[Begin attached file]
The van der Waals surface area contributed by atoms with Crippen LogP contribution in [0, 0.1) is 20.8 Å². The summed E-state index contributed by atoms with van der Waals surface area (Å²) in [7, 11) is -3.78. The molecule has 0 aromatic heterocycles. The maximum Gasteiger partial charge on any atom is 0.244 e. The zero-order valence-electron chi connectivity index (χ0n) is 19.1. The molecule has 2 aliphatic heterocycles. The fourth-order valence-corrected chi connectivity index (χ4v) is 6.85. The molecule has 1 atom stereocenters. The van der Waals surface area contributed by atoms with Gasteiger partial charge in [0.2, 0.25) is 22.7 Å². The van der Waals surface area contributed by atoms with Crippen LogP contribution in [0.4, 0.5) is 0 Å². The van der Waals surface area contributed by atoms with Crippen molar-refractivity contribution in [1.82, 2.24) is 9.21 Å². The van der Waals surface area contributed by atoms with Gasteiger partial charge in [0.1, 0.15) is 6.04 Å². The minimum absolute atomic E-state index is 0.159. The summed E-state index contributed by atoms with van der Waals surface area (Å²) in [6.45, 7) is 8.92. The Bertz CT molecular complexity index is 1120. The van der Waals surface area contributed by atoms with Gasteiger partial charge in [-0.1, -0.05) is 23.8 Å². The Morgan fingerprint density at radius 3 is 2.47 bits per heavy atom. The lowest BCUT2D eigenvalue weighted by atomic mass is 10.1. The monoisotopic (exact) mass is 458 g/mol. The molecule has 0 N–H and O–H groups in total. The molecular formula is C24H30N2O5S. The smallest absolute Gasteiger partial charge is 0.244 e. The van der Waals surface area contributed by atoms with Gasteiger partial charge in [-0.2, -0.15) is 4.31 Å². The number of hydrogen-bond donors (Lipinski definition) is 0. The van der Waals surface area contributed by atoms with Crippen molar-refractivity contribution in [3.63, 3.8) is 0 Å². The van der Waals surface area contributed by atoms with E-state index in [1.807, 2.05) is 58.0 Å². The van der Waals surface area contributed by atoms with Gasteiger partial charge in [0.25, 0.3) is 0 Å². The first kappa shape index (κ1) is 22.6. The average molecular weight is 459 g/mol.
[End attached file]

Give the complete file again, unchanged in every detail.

The van der Waals surface area contributed by atoms with Crippen LogP contribution in [0, 0.1) is 20.8 Å². The summed E-state index contributed by atoms with van der Waals surface area (Å²) in [7, 11) is -3.78. The molecule has 0 aromatic heterocycles. The maximum Gasteiger partial charge on any atom is 0.244 e. The zero-order valence-electron chi connectivity index (χ0n) is 19.1. The molecule has 2 aliphatic heterocycles. The fourth-order valence-corrected chi connectivity index (χ4v) is 6.85. The molecule has 1 atom stereocenters. The van der Waals surface area contributed by atoms with Gasteiger partial charge in [0.2, 0.25) is 22.7 Å². The van der Waals surface area contributed by atoms with Crippen LogP contribution in [0.4, 0.5) is 0 Å². The van der Waals surface area contributed by atoms with Crippen molar-refractivity contribution in [1.82, 2.24) is 9.21 Å². The van der Waals surface area contributed by atoms with Gasteiger partial charge in [0.1, 0.15) is 6.04 Å². The minimum absolute atomic E-state index is 0.159. The summed E-state index contributed by atoms with van der Waals surface area (Å²) in [6.45, 7) is 8.92. The Bertz CT molecular complexity index is 1120. The van der Waals surface area contributed by atoms with Gasteiger partial charge in [-0.1, -0.05) is 23.8 Å². The Morgan fingerprint density at radius 3 is 2.47 bits per heavy atom. The lowest BCUT2D eigenvalue weighted by atomic mass is 10.1. The monoisotopic (exact) mass is 458 g/mol. The molecule has 0 N–H and O–H groups in total. The molecular formula is C24H30N2O5S. The smallest absolute Gasteiger partial charge is 0.244 e. The van der Waals surface area contributed by atoms with Gasteiger partial charge in [-0.2, -0.15) is 4.31 Å². The number of hydrogen-bond donors (Lipinski definition) is 0. The van der Waals surface area contributed by atoms with Crippen molar-refractivity contribution in [3.63, 3.8) is 0 Å². The van der Waals surface area contributed by atoms with E-state index in [1.807, 2.05) is 58.0 Å². The van der Waals surface area contributed by atoms with Gasteiger partial charge in [0.25, 0.3) is 0 Å². The first kappa shape index (κ1) is 22.6. The average molecular weight is 459 g/mol.